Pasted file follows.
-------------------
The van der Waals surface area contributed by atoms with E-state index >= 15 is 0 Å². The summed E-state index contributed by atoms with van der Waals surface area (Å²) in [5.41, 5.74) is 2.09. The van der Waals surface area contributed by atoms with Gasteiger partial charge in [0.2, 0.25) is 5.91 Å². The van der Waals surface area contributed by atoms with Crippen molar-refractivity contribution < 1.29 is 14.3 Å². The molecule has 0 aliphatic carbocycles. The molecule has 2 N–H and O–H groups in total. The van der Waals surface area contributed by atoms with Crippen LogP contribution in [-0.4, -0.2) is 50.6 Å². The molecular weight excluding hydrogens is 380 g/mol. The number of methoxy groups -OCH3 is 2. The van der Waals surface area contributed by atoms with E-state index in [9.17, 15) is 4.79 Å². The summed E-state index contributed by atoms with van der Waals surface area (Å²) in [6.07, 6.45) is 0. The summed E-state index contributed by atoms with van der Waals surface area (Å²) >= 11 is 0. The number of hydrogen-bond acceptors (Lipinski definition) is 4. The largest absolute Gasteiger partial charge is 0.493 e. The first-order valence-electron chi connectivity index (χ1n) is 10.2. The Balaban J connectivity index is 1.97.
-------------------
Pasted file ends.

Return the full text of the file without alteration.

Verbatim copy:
The van der Waals surface area contributed by atoms with E-state index >= 15 is 0 Å². The summed E-state index contributed by atoms with van der Waals surface area (Å²) in [5.41, 5.74) is 2.09. The van der Waals surface area contributed by atoms with Gasteiger partial charge in [0.2, 0.25) is 5.91 Å². The van der Waals surface area contributed by atoms with Crippen molar-refractivity contribution < 1.29 is 14.3 Å². The molecule has 0 aliphatic carbocycles. The molecule has 2 N–H and O–H groups in total. The van der Waals surface area contributed by atoms with Crippen LogP contribution in [-0.4, -0.2) is 50.6 Å². The molecular weight excluding hydrogens is 380 g/mol. The number of methoxy groups -OCH3 is 2. The van der Waals surface area contributed by atoms with E-state index in [9.17, 15) is 4.79 Å². The summed E-state index contributed by atoms with van der Waals surface area (Å²) in [6.07, 6.45) is 0. The summed E-state index contributed by atoms with van der Waals surface area (Å²) >= 11 is 0. The number of hydrogen-bond acceptors (Lipinski definition) is 4. The largest absolute Gasteiger partial charge is 0.493 e. The first-order valence-electron chi connectivity index (χ1n) is 10.2. The Balaban J connectivity index is 1.97.